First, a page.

I had a limited selection of tubes to swap out. The 242 up front brought me closer to the stage but lost a touch of depth of stage. The 300B moved me further back into the audience, opened up the stage, added just a hint of warmth (as if someone added some absorbers to the back of the stage), and lost the layering in the bottom-most octaves. I'm sure that time, effort and some tube rolling will find that perfect combination, which I have never felt before with any other DAC.
At this price, front to back depth could be a touch better, but that's reaching for a criticism. And as I mentioned, different tubes affect depth of stage. Also, when I switched back to my Light Harmonic Davinci 2 it was much quieter, and I'm not talking about the hum. Granted, the LH2 is twice the price but I'm obligated to note it. Normally I weave my listening notes into the review. With this particular review and the notes I wrote, I think some are better expressed in their unrefined form below:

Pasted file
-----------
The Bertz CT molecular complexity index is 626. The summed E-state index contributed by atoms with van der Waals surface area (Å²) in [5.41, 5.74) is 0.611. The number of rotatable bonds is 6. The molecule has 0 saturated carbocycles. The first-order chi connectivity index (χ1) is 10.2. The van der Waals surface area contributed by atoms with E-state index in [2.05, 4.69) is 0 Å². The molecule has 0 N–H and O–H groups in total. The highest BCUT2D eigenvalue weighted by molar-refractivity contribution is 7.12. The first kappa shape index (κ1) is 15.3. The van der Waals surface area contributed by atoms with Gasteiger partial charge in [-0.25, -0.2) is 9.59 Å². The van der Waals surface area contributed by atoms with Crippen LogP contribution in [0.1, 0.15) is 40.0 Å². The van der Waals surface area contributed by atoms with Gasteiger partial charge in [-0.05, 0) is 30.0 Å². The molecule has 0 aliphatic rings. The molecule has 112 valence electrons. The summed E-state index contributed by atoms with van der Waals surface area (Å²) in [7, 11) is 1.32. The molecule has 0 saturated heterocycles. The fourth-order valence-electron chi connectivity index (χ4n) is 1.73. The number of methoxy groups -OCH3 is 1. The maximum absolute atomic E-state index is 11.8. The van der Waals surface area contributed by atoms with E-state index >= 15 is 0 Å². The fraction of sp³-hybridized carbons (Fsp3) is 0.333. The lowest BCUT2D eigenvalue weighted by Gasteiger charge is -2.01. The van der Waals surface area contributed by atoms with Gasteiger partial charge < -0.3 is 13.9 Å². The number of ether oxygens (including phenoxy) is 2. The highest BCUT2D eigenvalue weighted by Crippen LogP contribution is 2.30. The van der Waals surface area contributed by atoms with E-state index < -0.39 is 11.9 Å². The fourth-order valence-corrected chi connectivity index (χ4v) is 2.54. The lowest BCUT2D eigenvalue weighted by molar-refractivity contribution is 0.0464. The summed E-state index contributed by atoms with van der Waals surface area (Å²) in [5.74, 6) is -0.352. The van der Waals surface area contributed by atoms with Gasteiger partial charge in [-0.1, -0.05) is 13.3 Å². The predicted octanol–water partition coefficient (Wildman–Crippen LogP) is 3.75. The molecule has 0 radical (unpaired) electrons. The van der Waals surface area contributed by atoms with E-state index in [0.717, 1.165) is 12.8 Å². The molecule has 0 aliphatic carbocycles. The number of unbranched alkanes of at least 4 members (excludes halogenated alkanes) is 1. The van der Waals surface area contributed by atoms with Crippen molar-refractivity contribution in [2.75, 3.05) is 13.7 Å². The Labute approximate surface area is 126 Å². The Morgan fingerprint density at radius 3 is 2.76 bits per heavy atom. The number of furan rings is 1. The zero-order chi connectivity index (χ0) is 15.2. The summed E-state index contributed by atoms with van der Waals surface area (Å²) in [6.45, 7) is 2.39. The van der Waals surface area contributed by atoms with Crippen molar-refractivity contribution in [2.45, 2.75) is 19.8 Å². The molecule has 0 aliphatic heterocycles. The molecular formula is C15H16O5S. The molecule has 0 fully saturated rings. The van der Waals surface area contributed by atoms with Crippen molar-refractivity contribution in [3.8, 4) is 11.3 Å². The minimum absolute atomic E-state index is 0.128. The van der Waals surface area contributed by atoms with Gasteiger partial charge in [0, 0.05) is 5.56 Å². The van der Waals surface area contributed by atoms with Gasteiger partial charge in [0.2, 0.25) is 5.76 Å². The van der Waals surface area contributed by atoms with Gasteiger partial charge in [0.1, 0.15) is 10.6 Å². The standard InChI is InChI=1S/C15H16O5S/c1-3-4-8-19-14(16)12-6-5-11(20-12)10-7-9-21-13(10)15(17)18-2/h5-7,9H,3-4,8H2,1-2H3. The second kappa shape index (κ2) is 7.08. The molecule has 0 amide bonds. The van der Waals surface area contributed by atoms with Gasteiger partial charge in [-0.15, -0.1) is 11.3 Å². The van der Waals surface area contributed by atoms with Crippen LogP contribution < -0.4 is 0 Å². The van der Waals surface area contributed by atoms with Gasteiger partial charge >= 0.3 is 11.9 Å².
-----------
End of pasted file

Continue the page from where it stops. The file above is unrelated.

Hugh Masekela's Coal Train (Stimela) [Jive Africa Jive JVD-0330B] via 44.1kHz/16-bit file: Wide stage, beyond the speakers, with great depth. Pace and rhythm were amazing. Bass guitar leading and trailing edge so natural. Drum kit palpable and textured.
Dave Brubeck's "Take Five" from Time Out [Analogue Productions XAPJ8192D64] at DSD single rate 2.8MHz, 64fs: Fleshed out instruments with air surrounding. Sax attack and decay spot on. Temporal horn reverberation is textured and wonderful. Performers placement on stage is spot on.